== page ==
Rooker: MLAs running scared of responsibility…

One local councillor told Slugger in the autumn that the thing most of his council colleagues fear most from the re-organisation of local government, was that it would land them with responsibility for making what could turn out to be unpopular decisions. That was the theme of Jeff Rooker’s speech decrying a rally, due to be held tomorrow, against the lifting of the suspension of business rates in Northern Ireland.Rooker:

I know direct rule ministers get a lot of stick and we are paid extremely well to take that stick. However, it`s seven months today, it`s April 24 today and on November 24 they can make their own decisions. We`re not stopping them making their own decisions. This change in industrial derating was born out of work by the locally elected Assembly.

They started a lot of things off like the review of public administration which have been left to direct rule ministers to proceed and push through. We are not here to mind the shop. We are going to push through the process of reform and the longer we are here, the faster we will go. In other words if they really want to pull a fast one on direct rule ministers, the local politicians would get their power sharing Assembly up and running in the next six weeks because that would really gum-up our plans for tough decision time.

And the killer slap-in-the-face: “They are quite happy for us to take the tough decisions because basically some of the politicians are not up for it”. And maybe he has a point.

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  • Comrade Stalin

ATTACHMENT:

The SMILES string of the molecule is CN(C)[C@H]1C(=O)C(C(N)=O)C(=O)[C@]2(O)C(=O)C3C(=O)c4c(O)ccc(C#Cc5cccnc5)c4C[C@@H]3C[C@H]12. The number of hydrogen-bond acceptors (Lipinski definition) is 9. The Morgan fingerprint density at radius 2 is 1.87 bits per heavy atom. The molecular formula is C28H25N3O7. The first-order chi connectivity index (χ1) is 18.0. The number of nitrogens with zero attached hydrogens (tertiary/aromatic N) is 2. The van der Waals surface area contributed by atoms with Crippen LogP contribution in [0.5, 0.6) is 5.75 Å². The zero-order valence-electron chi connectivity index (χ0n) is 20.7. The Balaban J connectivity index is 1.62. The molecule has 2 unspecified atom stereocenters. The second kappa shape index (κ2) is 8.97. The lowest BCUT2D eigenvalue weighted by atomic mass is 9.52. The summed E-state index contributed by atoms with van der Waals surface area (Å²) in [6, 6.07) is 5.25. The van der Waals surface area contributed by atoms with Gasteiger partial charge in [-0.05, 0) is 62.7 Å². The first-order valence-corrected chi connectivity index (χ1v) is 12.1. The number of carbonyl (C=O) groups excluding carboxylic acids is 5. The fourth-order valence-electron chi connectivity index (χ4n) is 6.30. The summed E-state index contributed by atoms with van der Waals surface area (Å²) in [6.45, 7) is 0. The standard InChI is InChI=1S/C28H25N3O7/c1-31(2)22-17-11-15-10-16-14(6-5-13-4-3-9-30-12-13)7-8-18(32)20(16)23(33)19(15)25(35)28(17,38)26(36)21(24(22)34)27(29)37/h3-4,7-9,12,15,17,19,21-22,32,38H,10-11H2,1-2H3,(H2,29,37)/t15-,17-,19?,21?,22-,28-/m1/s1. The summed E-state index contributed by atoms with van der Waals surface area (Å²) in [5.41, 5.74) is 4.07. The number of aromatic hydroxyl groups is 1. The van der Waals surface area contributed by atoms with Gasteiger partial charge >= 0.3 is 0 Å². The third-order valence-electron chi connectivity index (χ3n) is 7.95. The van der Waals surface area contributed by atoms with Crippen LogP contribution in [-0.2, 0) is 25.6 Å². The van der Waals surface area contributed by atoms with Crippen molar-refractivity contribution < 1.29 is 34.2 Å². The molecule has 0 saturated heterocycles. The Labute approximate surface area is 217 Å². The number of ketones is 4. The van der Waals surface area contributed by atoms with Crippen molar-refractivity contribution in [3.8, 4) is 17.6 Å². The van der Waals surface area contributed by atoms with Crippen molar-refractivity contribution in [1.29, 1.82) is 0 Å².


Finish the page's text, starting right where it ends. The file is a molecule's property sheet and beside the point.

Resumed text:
It is clear what the government strategy is here (I loved Ahern’s line a few weeks ago, to the effect of “NI is the only place where elected politicians refuse to assume power”) – dare the unionists not to go into government. I hope it works.

  • Alan

    Actually, it’s dare any of the parties go into real government. This issue is about what we spend our tax on, what our real priorities are. Remember the ELB *crisis* – was it the result of cuts or simply a cavalier disregard for budgets on the part of the Boards?

    None of the parties has had the time to show whether they are financially competent. My best guess is that faced by an electorate that has been spoon fed un-taxing, sectarian politics over the past generation, they will crumple before the electorate’s reaction to the real need to raise finance for our key services. They will crumple because nationalistic sentiment has been allowed to lord it over basic economics. *Our side* has become more important than *our work*.

    John Hume got it wrong : in the NI that his SDLP helped wharp, it is all about eating flags. We have to end dependency, which means we have to pay our way, which means means taking our eyes of the flags and back to the prize. The future is going to be tough, but we all have to shoulder the burden as individual rates payers and corporate rates payers. Perhaps we will find a unity in doing just that.

  • Well, we could scrap those special [and headline-grabbing] two-year funds for this, that and t’other that Hain’s been so keen on for a start.. and ban him from announcing any more of them.

    That would free up a hefty wedge and mean there would be no increase on domestic rates of the type Lord Rooker claims would be needed.. and notice the scare tactic Rooker uses there to combat the campaign by the manufacturing industry?

    Of course, Lord Rooker doesn’t have to worry about re-election..